This year I plan to start earlier by digging up the old roots now (not in April), getting some books from the library for gardening-for-dummies, and having another go at our family garden. Join me on this adventure: Choose an area to dig up in preparation for spring and research with your kids which vegetables you want to grow. One of the benefits of kids owning their own garden (or at least a spot) is that whatever grows there will usually get eaten. Even mysterious vegetation that you didn’t plant.

ode to leeks

leeksIt’s hard to find local produce at this time of year, unless maybe if you live in California. Which I don’t. I was at the produce store looking at veggies grown in Mexico and then my gaze landed on a pile of crisp local leeks. I was a little overzealous because I bought enough leeks to feed a bus full of vegans. I didn’t feed the vegans, though. I just fed them to my family (the leeks, not the vegans). In any event, here is a recipe for a creamy, dairy-free leek dip.

When it’s your first time serving leeks to the little ones, or to the big ones for that matter, just remember the golden rule: remain indifferent if kids don’t like something. They don’t have to eat it, but they do have to try it. If your kids still refuse to try a bite, just stuff it down their throats anyway, like I did. No I didn’t do that. But I really really wanted to. Instead I just repeated for the 80th time, “you only need to try a spoonful, you might like it”. Turns out that we were late for taekwondo class because not only did my 5-year-old try it, but he then demanded more and proceeded to eat enormous blobs of leek dip. This is called irony.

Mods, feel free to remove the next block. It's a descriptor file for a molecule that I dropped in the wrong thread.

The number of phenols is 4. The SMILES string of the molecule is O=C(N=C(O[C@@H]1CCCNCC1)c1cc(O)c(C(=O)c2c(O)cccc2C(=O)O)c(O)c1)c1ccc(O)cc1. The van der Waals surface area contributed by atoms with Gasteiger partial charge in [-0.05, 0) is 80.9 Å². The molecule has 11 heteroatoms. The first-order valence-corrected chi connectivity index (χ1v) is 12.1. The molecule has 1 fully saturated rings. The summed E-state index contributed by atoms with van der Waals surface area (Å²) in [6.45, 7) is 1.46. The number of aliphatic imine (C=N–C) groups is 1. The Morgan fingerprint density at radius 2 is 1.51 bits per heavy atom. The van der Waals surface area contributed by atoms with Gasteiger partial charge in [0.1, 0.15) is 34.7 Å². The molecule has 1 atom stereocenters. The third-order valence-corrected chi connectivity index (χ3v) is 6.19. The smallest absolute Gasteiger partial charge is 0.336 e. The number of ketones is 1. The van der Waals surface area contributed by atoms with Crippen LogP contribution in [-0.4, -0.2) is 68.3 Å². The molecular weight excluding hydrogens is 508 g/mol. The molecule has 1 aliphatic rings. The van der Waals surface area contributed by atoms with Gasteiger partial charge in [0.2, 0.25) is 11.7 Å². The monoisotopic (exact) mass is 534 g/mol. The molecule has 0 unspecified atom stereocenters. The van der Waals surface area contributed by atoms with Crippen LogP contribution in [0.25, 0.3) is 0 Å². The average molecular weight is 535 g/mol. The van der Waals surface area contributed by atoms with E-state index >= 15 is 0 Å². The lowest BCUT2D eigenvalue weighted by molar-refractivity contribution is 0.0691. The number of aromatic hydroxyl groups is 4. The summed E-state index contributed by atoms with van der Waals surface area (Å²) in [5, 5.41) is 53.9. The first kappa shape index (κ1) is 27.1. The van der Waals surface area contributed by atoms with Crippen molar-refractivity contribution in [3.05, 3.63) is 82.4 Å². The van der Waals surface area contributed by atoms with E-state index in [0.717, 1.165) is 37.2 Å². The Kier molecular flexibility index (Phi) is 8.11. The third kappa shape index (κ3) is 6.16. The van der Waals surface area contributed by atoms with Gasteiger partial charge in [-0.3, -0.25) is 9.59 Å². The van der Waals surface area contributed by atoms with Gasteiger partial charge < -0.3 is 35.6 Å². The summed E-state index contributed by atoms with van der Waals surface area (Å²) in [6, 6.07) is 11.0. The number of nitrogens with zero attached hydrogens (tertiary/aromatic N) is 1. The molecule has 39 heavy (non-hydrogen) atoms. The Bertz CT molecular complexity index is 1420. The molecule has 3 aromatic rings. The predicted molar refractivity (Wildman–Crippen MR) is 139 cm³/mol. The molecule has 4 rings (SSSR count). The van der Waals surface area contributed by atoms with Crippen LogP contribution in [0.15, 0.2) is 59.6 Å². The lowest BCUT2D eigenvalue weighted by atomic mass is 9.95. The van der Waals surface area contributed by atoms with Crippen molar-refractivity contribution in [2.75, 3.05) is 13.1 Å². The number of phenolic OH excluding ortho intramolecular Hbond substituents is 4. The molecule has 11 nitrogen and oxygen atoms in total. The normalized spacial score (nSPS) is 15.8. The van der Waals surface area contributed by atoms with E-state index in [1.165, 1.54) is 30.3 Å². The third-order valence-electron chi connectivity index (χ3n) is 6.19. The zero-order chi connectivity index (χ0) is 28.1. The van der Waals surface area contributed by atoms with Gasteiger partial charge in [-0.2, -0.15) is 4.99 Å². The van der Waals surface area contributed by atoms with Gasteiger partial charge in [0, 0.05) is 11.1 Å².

Under no circumstances should parents mask the flavor of the leeks (or any vegetable they are cooking). Children should be exposed to different flavors and slowly learn to appreciate them. In other words: no adding ketchup or mustard just to coax a child to eat something. Who the heck puts ketchup on leeks anyway?

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Caramelized Leek Dip:

2 bunches of leeks, washed well (obviously) and sliced

3 stalks organic celery, sliced

freshly cracked pepper

1-2 t balsamic vinegar

 

Saute leeks and celery in olive oil for about 15 minutes

Remove from heat, stir in balsamic vinegar, pepper and chopped parsley

Use a hand blender and blend to desired consistency. The less adventurous the kids are, the more blending may be required. Once their palates grow accustomed to the flavor of leek, you can blend for a shorter period of time.

Eat alone or with anything (rice, potatoes, spread on toast)